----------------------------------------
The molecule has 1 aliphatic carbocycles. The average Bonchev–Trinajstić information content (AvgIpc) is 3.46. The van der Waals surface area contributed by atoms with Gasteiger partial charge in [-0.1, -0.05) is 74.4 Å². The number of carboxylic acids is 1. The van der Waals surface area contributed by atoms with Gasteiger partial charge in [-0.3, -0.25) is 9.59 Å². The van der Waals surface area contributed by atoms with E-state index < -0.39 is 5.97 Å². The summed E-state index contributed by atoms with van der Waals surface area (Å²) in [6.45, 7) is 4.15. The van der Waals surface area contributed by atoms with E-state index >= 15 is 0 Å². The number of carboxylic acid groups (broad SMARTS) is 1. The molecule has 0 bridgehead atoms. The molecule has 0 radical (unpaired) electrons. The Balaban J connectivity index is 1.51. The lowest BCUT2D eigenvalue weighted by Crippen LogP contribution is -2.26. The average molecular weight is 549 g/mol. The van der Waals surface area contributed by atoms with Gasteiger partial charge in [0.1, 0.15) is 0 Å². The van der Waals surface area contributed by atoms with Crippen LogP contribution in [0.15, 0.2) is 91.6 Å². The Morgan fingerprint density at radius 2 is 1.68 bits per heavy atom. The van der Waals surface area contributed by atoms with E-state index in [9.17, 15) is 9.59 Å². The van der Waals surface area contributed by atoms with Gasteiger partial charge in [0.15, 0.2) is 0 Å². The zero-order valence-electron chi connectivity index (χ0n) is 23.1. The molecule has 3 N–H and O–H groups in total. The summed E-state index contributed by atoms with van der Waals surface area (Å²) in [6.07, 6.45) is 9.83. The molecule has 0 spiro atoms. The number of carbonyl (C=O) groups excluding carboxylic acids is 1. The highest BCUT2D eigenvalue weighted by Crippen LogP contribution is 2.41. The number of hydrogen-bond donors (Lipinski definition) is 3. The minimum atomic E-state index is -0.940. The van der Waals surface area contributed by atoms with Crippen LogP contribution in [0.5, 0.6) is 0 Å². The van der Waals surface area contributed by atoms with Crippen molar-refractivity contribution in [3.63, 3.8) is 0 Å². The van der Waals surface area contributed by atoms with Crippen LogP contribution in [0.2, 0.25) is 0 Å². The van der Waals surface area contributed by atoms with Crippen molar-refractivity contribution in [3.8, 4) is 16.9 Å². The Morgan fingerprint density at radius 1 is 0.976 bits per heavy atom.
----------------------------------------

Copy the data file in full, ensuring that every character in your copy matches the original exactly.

The molecule has 1 aliphatic carbocycles. The average Bonchev–Trinajstić information content (AvgIpc) is 3.46. The van der Waals surface area contributed by atoms with Gasteiger partial charge in [-0.1, -0.05) is 74.4 Å². The number of carboxylic acids is 1. The van der Waals surface area contributed by atoms with Gasteiger partial charge in [-0.3, -0.25) is 9.59 Å². The van der Waals surface area contributed by atoms with E-state index < -0.39 is 5.97 Å². The summed E-state index contributed by atoms with van der Waals surface area (Å²) in [6.45, 7) is 4.15. The van der Waals surface area contributed by atoms with E-state index >= 15 is 0 Å². The number of carboxylic acid groups (broad SMARTS) is 1. The molecule has 0 bridgehead atoms. The molecule has 0 radical (unpaired) electrons. The Balaban J connectivity index is 1.51. The lowest BCUT2D eigenvalue weighted by Crippen LogP contribution is -2.26. The average molecular weight is 549 g/mol. The van der Waals surface area contributed by atoms with Gasteiger partial charge in [0.1, 0.15) is 0 Å². The van der Waals surface area contributed by atoms with Crippen LogP contribution in [0.15, 0.2) is 91.6 Å². The Morgan fingerprint density at radius 2 is 1.68 bits per heavy atom. The van der Waals surface area contributed by atoms with E-state index in [9.17, 15) is 9.59 Å². The van der Waals surface area contributed by atoms with Gasteiger partial charge in [0.15, 0.2) is 0 Å². The zero-order valence-electron chi connectivity index (χ0n) is 23.1. The molecule has 3 N–H and O–H groups in total. The summed E-state index contributed by atoms with van der Waals surface area (Å²) in [6.07, 6.45) is 9.83. The molecule has 0 spiro atoms. The number of carbonyl (C=O) groups excluding carboxylic acids is 1. The highest BCUT2D eigenvalue weighted by Crippen LogP contribution is 2.41. The number of hydrogen-bond donors (Lipinski definition) is 3. The minimum atomic E-state index is -0.940. The van der Waals surface area contributed by atoms with Crippen LogP contribution in [0.5, 0.6) is 0 Å². The van der Waals surface area contributed by atoms with Crippen molar-refractivity contribution in [3.63, 3.8) is 0 Å². The van der Waals surface area contributed by atoms with Crippen LogP contribution in [0.2, 0.25) is 0 Å². The van der Waals surface area contributed by atoms with Crippen molar-refractivity contribution in [3.8, 4) is 16.9 Å². The Morgan fingerprint density at radius 1 is 0.976 bits per heavy atom.